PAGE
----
Caroline West-Meads: ‘Where should we spend Christmas?’

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Q. My partner and I can’t agree where to spend Christmas. We used to alternate between his parents and mine, but both our mothers are recently widowed – and now we each feel obliged to spend Christmas with our own mums, especially as we didn’t see them last year during lockdown.

To be honest, we’d both rather visit my partner’s mum because she’s sweet and easygoing while mine is quite difficult, especially since my dad died. She complains all the time about our two sons – who are in their late teens – saying they are scruffy, and criticises them for not getting out of bed until lunchtime. (No prizes for guessing which gran they would rather go to!) We’ve been putting off the decision, but my mum keeps piling on the guilt and asking what we are going to do. We have thought about taking my mum with us to my mother-in-law’s house but they don’t get on particularly well.

My partner has always felt that my mum looks down on his family because his lovely dad had a trade instead of a ‘career’, and it makes his mum feel a little uncomfortable. I’m an only child, so if we don’t go to my mum she will be alone, whereas my partner has a sister who will visit his mother with her husband and kids. I’ve been wondering about seeing my mum on my own while my husband and the boys go to his family, but he doesn’t want us to spend the day apart – and I don’t want to set a precedent for following years.

A. Goodness, it’s enough to make you want to hide under the duvet throughout December and wait for Christmas to be over! I can fully understand your dilemma. Your mum sounds pretty hard work and is using guilt to manipulate you. Of course, she is also lonely and grieving (as are you, for both your father and father-in-law) – and understandably you don’t want her to spend Christmas alone.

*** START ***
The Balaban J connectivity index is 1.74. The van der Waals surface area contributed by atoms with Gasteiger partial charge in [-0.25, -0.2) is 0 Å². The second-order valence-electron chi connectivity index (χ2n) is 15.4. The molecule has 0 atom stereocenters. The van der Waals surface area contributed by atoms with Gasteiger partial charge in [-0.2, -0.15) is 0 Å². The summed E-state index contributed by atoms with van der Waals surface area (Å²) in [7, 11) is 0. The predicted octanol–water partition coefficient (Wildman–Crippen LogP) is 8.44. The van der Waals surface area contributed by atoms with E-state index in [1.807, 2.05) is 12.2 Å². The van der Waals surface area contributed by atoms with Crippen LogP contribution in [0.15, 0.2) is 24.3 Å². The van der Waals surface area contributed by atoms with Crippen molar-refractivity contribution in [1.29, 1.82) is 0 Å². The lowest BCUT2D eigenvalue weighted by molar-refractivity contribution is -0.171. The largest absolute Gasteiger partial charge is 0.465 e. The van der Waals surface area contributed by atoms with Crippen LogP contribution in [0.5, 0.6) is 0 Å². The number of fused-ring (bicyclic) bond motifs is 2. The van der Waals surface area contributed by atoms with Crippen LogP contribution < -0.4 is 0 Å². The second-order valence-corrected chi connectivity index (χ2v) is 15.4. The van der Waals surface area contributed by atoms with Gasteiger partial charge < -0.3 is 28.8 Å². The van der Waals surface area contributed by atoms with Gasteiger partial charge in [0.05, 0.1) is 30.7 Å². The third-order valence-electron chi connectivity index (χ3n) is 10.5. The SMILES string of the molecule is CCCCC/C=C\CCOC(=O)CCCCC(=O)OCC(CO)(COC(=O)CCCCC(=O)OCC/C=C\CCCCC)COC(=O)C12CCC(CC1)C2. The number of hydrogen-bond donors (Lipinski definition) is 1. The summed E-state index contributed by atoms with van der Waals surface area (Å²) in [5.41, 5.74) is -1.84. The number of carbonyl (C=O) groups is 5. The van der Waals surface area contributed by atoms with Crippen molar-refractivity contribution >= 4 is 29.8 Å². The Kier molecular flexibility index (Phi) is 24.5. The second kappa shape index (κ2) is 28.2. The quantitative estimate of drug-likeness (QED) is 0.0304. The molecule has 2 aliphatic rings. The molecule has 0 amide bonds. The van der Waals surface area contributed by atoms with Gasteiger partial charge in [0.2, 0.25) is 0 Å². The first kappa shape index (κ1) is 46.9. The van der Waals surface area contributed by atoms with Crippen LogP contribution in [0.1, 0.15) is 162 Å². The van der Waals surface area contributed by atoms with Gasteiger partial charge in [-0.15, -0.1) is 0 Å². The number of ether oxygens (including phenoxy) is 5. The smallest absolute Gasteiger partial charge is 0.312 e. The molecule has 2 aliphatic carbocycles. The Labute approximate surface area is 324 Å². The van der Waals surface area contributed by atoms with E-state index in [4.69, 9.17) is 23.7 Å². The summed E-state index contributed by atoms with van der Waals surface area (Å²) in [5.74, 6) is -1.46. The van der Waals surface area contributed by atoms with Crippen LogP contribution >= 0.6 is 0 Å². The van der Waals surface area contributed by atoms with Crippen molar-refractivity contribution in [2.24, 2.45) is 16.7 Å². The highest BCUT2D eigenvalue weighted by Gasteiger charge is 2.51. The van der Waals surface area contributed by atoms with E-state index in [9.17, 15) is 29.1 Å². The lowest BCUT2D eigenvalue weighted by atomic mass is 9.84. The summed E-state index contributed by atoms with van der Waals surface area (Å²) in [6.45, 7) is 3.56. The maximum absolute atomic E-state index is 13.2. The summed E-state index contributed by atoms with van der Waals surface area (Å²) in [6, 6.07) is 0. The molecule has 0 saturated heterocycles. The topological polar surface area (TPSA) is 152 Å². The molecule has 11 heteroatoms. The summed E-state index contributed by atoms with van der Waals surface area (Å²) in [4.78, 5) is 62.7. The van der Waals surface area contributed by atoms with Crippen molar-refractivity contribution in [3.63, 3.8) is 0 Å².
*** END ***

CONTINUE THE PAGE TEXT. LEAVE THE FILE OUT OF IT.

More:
But don’t go to your mum’s house on your own – it will just make for a miserable time. The only real solution is to take her with you to your mother-in-law’s. But make sure you make plans in advance to mitigate any potential difficulties. With your husband, explain to your mother-in-law beforehand how special she is to you both and how much you love to see her. Say that you recognise that your own mother is difficult and ask her to try to ignore her insensitive comments. Then distraction is your key to a more relaxed day.

Perhaps you could keep your mum busy while your partner and his sister help his mother cook. Get your sons (and their cousins) to plan some games or a family quiz, or source some great films for after lunch. If you minimise conversation time, the day will seem easier. In the longer term, encourage your mother and mother-in-law to join support and friendship groups for widows, such as, or to help them adjust to lives without their husbands.

‘My friend is spiralling out of control’

Q. I go out for drinks with a group of girlfriends about once a month. We’re in our mid-50s and we’ve been friends for years. However, one woman is devastated after her husband left her for a younger woman. She’s always been a bit of a drinker, but last week she was knocking back the prosecco way too fast.

Although we tried to stop her, two of us ended up having to help her home. I called the next morning to ask if she was OK, but she started yelling and saying that I might think I had the perfect life but that I was a ‘boring cow’ and at least she knew how to have fun. I am so shocked and hurt that I almost want to give up on her, but I’m worried about her adult children.

A. Please don’t take it personally. She’s obviously not coping well, but what is very concerning is that her behaviour on the phone may well have been because she was still drunk, and this sounds as if it could have developed into a serious problem. Don’t give up on her: she clearly needs help.

So instead of calling, go round and see her with one of your other friends and ask her how she is. If she appears sober, tell her how worried you are about her. If she gets angry, stay calm and tell her that you and your other friends love her dearly and know how unhappy she is. Don’t be afraid to tell her adult children that you are worried about her, and perhaps you could inform her ex-husband too if you are still friends with him. You can all get advice from Al-Anon (, 0800 0086 811), which helps the families and friends of problem drinkers.